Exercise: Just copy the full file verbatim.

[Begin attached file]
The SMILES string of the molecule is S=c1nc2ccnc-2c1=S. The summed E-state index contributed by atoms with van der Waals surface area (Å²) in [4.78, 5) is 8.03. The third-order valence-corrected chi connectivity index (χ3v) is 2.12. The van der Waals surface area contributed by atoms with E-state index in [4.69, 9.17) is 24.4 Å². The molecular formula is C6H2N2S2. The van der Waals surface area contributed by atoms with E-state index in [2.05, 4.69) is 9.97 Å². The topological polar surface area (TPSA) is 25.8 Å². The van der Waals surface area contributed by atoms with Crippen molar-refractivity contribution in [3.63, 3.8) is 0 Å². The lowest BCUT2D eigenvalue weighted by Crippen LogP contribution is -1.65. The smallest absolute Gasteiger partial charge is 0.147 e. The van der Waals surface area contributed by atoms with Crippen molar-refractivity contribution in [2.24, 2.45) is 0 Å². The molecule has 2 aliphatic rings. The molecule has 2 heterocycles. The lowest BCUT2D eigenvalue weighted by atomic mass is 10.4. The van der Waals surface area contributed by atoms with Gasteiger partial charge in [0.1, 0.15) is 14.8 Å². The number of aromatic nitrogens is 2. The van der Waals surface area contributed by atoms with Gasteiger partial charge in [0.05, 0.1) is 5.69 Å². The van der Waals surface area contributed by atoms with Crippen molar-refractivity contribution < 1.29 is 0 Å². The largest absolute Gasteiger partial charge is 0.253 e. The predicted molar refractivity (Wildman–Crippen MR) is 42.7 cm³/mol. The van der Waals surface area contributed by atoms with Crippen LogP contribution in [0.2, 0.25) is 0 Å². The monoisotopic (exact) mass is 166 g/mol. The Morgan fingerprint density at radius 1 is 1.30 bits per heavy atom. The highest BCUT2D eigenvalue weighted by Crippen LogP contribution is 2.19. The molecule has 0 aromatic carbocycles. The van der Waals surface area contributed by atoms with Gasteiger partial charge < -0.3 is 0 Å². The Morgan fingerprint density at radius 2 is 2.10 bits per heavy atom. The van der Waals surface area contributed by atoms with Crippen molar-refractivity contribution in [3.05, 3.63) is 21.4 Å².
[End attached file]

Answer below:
The SMILES string of the molecule is S=c1nc2ccnc-2c1=S. The summed E-state index contributed by atoms with van der Waals surface area (Å²) in [4.78, 5) is 8.03. The third-order valence-corrected chi connectivity index (χ3v) is 2.12. The van der Waals surface area contributed by atoms with E-state index in [4.69, 9.17) is 24.4 Å². The molecular formula is C6H2N2S2. The van der Waals surface area contributed by atoms with E-state index in [2.05, 4.69) is 9.97 Å². The topological polar surface area (TPSA) is 25.8 Å². The van der Waals surface area contributed by atoms with Crippen molar-refractivity contribution in [3.63, 3.8) is 0 Å². The lowest BCUT2D eigenvalue weighted by Crippen LogP contribution is -1.65. The smallest absolute Gasteiger partial charge is 0.147 e. The van der Waals surface area contributed by atoms with Crippen molar-refractivity contribution in [2.24, 2.45) is 0 Å². The molecule has 2 aliphatic rings. The molecule has 2 heterocycles. The lowest BCUT2D eigenvalue weighted by atomic mass is 10.4. The van der Waals surface area contributed by atoms with Gasteiger partial charge in [0.1, 0.15) is 14.8 Å². The number of aromatic nitrogens is 2. The van der Waals surface area contributed by atoms with Gasteiger partial charge in [0.05, 0.1) is 5.69 Å². The van der Waals surface area contributed by atoms with Crippen molar-refractivity contribution < 1.29 is 0 Å². The largest absolute Gasteiger partial charge is 0.253 e. The predicted molar refractivity (Wildman–Crippen MR) is 42.7 cm³/mol. The van der Waals surface area contributed by atoms with Crippen LogP contribution in [0.2, 0.25) is 0 Å². The monoisotopic (exact) mass is 166 g/mol. The Morgan fingerprint density at radius 1 is 1.30 bits per heavy atom. The highest BCUT2D eigenvalue weighted by Crippen LogP contribution is 2.19. The molecule has 0 aromatic carbocycles. The van der Waals surface area contributed by atoms with Gasteiger partial charge < -0.3 is 0 Å². The Morgan fingerprint density at radius 2 is 2.10 bits per heavy atom. The van der Waals surface area contributed by atoms with Crippen molar-refractivity contribution in [3.05, 3.63) is 21.4 Å².